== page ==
Garlic-Rosemary Roasted Potatoes


These super-crispy garlic-rosemary roasted potatoes get their crackly outside by precooking the potatoes in water with a little baking soda. The baking soda helps break down the skin, allowing the flavors of garlic and rosemary to set in and crisp up when roasted in a hot oven. Serve these alongside roasted chicken, turkey or steak.

Garlic-Rosemary Roasted Potatoes
Photo: Photographer: Victor Protasio, Food Stylist: Karen Rankin
Active Time:
15 mins
Total Time:
45 mins


  • 8 cups water

  • 2 pounds Yukon Gold potatoes, scrubbed and cut into 2-inch pieces

  • ¼ teaspoon baking soda

  • 2 tablespoons extra-virgin olive oil

  • 1 tablespoon chopped fresh rosemary

  • 1 teaspoon garlic powder

  • ¾ teaspoon salt


  1. Position rack in center of oven; preheat to 425°F. Add water to a large pot; bring to a boil over high heat. Add potatoes and baking soda; return to a boil. Reduce heat to medium-high and simmer until the potatoes are fork-tender, about 15 minutes. Drain the potatoes and carefully shake off excess water.

  2. Combine oil, rosemary, garlic powder and salt in a large bowl. Add the potatoes and toss to combine (the outer layer of the potatoes will start to break down a bit, which is good). Spread the potatoes in an even layer on a large rimmed baking sheet. Roast, stirring once halfway, until golden brown and crispy, about 30 minutes.

Nutrition Facts (per serving)

145 Calories
5g Fat
25g Carbs
2g Protein
Nutrition Facts
Servings Per Recipe 6
Calories 145
% Daily Value *
Total Carbohydrate 25g 9%
Dietary Fiber 4g 14%
Total Sugars 2g
Protein 2g 4%
Total Fat 5g 6%
Saturated Fat 1g 5%
Vitamin A 10IU 0%
Vitamin C 30mg 33%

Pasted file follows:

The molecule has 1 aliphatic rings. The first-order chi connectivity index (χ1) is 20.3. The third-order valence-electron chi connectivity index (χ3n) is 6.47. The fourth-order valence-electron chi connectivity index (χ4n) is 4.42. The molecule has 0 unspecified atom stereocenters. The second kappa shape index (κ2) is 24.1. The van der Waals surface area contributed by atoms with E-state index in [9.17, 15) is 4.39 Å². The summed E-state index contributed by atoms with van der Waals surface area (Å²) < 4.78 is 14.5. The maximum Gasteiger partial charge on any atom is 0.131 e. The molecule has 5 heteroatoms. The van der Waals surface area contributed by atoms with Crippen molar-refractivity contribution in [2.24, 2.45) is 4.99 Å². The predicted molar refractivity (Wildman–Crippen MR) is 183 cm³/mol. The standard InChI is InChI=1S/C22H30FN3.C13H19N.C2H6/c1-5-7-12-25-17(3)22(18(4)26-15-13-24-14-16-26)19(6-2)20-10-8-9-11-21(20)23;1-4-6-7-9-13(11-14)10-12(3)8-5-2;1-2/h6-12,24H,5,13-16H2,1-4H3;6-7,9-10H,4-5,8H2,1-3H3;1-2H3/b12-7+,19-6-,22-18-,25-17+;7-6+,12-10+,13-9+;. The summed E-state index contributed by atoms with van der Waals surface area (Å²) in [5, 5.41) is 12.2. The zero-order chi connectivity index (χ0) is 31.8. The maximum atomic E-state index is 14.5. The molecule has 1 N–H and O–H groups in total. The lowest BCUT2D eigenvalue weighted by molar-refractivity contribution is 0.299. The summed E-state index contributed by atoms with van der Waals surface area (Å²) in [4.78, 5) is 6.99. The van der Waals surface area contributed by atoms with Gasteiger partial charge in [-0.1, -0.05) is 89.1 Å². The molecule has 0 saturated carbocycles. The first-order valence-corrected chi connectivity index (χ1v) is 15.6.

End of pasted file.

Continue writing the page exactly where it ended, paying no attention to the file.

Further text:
Vitamin E 1mg 4%
Folate 1mcg 0%
Sodium 353mg 15%
Calcium 11mg 1%
Iron 1mg 6%
Magnesium 4mg 1%
Potassium 12mg 0%

Nutrition information is calculated by a registered dietitian using an ingredient database but should be considered an estimate.

* Daily Values (DVs) are the recommended amounts of nutrients to consume each day. Percent Daily Value (%DV) found on nutrition labels tells you how much a serving of a particular food or recipe contributes to each of those total recommended amounts. Per the Food and Drug Administration (FDA), the daily value is based on a standard 2,000 calorie diet. Depending on your calorie needs or if you have a health condition, you may need more or less of particular nutrients. (For example, it’s recommended that people following a heart-healthy diet eat less sodium on a daily basis compared to those following a standard diet.)

(-) Information is not currently available for this nutrient. If you are following a special diet for medical reasons, be sure to consult with your primary care provider or a registered dietitian to better understand your personal nutrition needs.

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